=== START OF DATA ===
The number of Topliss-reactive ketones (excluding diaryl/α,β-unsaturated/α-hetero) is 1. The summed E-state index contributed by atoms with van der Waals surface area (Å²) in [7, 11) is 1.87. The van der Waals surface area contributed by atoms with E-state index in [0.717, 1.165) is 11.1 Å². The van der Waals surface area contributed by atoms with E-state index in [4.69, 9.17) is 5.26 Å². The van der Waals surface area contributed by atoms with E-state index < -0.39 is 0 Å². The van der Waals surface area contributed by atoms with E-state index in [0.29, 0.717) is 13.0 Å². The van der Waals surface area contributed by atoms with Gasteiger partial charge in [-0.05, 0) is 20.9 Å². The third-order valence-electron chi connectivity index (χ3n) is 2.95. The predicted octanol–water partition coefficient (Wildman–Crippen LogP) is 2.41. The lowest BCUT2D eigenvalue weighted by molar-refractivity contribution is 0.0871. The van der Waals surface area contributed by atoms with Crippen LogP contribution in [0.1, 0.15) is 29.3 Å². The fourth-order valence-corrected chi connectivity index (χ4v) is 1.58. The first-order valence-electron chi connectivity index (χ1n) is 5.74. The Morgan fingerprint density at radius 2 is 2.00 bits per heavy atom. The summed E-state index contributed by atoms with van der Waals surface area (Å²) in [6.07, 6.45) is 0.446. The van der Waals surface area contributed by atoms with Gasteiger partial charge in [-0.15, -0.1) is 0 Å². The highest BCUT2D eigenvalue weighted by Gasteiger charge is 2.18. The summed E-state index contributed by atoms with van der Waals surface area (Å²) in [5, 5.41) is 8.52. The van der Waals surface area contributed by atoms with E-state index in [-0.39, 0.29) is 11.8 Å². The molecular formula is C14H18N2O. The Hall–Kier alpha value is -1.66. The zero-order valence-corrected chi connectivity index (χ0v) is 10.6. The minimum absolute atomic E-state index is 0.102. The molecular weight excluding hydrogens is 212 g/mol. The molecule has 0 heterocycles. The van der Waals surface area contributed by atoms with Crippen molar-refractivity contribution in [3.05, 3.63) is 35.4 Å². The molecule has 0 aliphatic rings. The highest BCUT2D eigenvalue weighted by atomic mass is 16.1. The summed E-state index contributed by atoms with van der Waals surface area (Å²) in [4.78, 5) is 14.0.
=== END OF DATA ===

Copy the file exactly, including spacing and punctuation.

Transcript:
The number of Topliss-reactive ketones (excluding diaryl/α,β-unsaturated/α-hetero) is 1. The summed E-state index contributed by atoms with van der Waals surface area (Å²) in [7, 11) is 1.87. The van der Waals surface area contributed by atoms with E-state index in [0.717, 1.165) is 11.1 Å². The van der Waals surface area contributed by atoms with E-state index in [4.69, 9.17) is 5.26 Å². The van der Waals surface area contributed by atoms with E-state index < -0.39 is 0 Å². The van der Waals surface area contributed by atoms with E-state index in [0.29, 0.717) is 13.0 Å². The van der Waals surface area contributed by atoms with Gasteiger partial charge in [-0.05, 0) is 20.9 Å². The third-order valence-electron chi connectivity index (χ3n) is 2.95. The predicted octanol–water partition coefficient (Wildman–Crippen LogP) is 2.41. The lowest BCUT2D eigenvalue weighted by molar-refractivity contribution is 0.0871. The van der Waals surface area contributed by atoms with Crippen LogP contribution in [0.1, 0.15) is 29.3 Å². The fourth-order valence-corrected chi connectivity index (χ4v) is 1.58. The first-order valence-electron chi connectivity index (χ1n) is 5.74. The Morgan fingerprint density at radius 2 is 2.00 bits per heavy atom. The summed E-state index contributed by atoms with van der Waals surface area (Å²) in [6.07, 6.45) is 0.446. The van der Waals surface area contributed by atoms with Gasteiger partial charge in [-0.15, -0.1) is 0 Å². The highest BCUT2D eigenvalue weighted by Gasteiger charge is 2.18. The summed E-state index contributed by atoms with van der Waals surface area (Å²) in [5, 5.41) is 8.52. The van der Waals surface area contributed by atoms with E-state index in [-0.39, 0.29) is 11.8 Å². The molecular formula is C14H18N2O. The Hall–Kier alpha value is -1.66. The zero-order valence-corrected chi connectivity index (χ0v) is 10.6. The minimum absolute atomic E-state index is 0.102. The molecular weight excluding hydrogens is 212 g/mol. The molecule has 0 heterocycles. The van der Waals surface area contributed by atoms with Crippen molar-refractivity contribution in [3.05, 3.63) is 35.4 Å². The molecule has 0 aliphatic rings. The highest BCUT2D eigenvalue weighted by atomic mass is 16.1. The summed E-state index contributed by atoms with van der Waals surface area (Å²) in [4.78, 5) is 14.0.